Hey there, time traveller!
This article was published 6/5/2011 (2266 days ago), so information in it may no longer be current.
Water levels on the Assiniboine River at the First Street Bridge in Brandon are exceeding the record level set in 1923. With more water coming because of a revised forecast, levels will approach previous historic floods in 1904 and 1882.
Flood-fighters are adding an additional row of super-sandbags behind the existing super-sandbag dike along First Street. This will provide additional freeboard protection along the Assiniboine River. The dike along 18th Street in Brandon will also be reinforced.
Flows in the Portage Diversion Friday were at 20,000 cubic feet per second. Inflows upstream of Portage la Prairie are 38,000 cfs. Flows on the Assiniboine River at the diversion will be held at 18,000 cfs for an extended period. Flows further downstream on the Assiniboine River may be higher than this level due to run-off from local flows after rainfall.
Levels on the Assiniboine River from Baie St. Paul to Headingley are also forecast to receive sustained high flows for an extended period. Despite regulation of Assiniboine River, inflows from local run-off following any rainfall may increase water levels in the area another six inches.
As a precautionary measure, construction of a 400-metre secondary dike behind a section of the primary, permanent dikes along the Assiniboine River is expected to begin this weekend. The affected section is between Poplar Point and the Baie St. Paul Bridge, where ice jams damaged the dike in mid-April.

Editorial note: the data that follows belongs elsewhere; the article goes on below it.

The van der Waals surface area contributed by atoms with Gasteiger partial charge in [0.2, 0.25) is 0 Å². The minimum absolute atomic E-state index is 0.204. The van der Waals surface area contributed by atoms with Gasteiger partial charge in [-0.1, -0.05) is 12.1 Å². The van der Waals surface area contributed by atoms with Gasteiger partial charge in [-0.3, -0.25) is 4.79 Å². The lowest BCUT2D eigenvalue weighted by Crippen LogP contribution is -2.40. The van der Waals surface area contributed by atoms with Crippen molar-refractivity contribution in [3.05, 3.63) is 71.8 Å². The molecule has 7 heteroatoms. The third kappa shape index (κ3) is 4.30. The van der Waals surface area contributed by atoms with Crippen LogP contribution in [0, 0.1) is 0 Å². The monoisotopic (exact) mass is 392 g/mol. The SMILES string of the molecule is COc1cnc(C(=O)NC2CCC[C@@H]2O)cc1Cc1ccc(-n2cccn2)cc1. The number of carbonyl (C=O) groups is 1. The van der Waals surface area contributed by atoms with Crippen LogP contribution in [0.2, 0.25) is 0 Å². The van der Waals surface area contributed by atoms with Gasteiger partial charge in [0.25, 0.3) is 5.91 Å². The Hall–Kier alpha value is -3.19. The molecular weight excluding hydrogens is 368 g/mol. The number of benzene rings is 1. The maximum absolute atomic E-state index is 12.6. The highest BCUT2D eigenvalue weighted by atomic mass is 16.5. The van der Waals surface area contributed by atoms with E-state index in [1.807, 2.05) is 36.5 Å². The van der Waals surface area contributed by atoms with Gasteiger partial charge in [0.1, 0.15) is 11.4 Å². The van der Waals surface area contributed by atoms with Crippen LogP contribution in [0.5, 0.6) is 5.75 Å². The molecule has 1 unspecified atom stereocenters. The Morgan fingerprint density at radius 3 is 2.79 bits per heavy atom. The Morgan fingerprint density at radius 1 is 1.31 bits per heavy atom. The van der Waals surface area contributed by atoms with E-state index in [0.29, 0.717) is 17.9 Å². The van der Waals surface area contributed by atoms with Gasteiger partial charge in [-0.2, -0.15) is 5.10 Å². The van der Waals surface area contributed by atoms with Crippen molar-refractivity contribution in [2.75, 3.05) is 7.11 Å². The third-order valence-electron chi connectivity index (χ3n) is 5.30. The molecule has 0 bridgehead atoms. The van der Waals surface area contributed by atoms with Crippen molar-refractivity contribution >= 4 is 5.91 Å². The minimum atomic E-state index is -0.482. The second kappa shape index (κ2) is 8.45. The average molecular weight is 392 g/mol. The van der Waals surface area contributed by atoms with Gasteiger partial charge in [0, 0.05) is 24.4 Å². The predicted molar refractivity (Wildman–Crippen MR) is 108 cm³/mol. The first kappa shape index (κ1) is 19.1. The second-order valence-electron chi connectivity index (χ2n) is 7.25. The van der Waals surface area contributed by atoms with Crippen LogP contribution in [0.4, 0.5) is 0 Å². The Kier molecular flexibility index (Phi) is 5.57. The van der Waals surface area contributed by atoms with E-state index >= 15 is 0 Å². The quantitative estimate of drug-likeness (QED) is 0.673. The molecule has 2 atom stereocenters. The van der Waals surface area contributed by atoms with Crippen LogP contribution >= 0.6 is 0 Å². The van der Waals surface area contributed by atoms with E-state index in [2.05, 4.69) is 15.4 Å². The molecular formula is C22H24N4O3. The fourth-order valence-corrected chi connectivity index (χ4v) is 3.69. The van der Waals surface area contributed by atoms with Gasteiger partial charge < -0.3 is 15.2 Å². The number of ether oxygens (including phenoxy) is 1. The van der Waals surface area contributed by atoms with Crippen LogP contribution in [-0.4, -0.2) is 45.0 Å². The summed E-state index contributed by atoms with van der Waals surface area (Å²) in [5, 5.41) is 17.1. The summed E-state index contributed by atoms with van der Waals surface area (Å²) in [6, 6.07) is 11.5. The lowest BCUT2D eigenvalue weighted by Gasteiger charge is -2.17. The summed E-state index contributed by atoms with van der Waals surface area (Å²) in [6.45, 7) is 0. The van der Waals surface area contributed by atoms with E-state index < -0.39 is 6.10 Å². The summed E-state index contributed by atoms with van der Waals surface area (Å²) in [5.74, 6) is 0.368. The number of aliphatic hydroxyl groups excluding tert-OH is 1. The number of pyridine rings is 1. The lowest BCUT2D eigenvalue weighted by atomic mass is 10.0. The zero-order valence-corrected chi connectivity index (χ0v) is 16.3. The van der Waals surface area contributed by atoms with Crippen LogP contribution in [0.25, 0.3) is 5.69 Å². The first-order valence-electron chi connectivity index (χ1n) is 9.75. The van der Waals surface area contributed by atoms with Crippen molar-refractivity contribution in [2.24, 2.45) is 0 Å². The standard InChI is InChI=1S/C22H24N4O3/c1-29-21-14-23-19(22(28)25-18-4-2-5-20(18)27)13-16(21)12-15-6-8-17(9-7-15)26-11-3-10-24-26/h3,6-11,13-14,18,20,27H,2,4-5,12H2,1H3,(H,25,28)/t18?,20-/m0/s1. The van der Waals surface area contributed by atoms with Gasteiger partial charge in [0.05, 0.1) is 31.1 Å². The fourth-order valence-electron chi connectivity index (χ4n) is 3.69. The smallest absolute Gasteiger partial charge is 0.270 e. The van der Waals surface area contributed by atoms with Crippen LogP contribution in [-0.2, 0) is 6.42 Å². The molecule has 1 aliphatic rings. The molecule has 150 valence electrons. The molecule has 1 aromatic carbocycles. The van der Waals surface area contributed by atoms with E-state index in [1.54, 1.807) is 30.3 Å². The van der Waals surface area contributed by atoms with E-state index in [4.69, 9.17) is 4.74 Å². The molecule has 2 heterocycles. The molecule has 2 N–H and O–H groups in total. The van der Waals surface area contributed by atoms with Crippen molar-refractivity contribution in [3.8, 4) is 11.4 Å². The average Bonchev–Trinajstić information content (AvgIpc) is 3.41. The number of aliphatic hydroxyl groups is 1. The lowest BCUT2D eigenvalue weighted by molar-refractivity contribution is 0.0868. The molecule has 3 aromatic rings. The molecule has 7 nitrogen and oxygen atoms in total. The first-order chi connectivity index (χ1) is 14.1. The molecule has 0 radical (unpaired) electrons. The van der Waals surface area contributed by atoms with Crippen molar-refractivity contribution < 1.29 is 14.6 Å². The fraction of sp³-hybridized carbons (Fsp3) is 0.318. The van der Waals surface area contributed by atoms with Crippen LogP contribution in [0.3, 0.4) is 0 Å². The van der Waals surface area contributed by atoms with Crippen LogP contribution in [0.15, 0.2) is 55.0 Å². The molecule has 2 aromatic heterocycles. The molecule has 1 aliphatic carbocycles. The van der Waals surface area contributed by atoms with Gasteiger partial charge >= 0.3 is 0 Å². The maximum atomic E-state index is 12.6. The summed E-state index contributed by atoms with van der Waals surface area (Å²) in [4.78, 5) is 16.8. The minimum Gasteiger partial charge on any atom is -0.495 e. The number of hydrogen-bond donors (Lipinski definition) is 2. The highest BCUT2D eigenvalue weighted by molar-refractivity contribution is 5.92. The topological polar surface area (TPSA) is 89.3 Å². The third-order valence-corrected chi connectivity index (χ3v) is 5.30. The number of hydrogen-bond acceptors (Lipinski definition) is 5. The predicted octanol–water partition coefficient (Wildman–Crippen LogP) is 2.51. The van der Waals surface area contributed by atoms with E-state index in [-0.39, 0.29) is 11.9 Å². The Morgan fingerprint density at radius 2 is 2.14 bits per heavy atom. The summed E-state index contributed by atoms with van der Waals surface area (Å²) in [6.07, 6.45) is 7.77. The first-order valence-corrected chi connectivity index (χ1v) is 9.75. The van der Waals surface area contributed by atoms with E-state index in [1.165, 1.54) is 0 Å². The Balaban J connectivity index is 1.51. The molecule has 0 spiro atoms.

Residents in the rural municipalities of Cartier, St. Francois Xavier and Headingley are also raising their dikes this weekend an additional two feet above the existing water level to provide for protection against anticipated rain and potential high winds.
The Assiniboine River forecast for the Sioux Valley has also been revised upwards for forecast peak water levels between 1,204.7 to 1,205.2 feet above sea level. The Sioux Valley First Nation dikes provide flood protection level to 1,207 feet.
The RM of Ochre River near Dauphin Lake has declared a state of local emergency and is doing work along the shoreline to drain overland water and protect area homes. Ten additional residences are being sandbagged.
Flood-tube barriers are being provided to the Ashern area to protect homes around Kernsted Beach from rising Lake Manitoba waters. Lake Manitoba water levels are forecast to reach between 814.2 and 814.6 feet above sea level around June 4.
In Winnipeg, water flows just upstream of the Red River Floodway inlet are 73,500 cfs. Flows in the floodway are about 34,700 cfs. Downtown, the Red River has held a sustained open-water crest at 19.6 ft. for the last two days. Flows at Friday morning were approximately 58,800 cfs.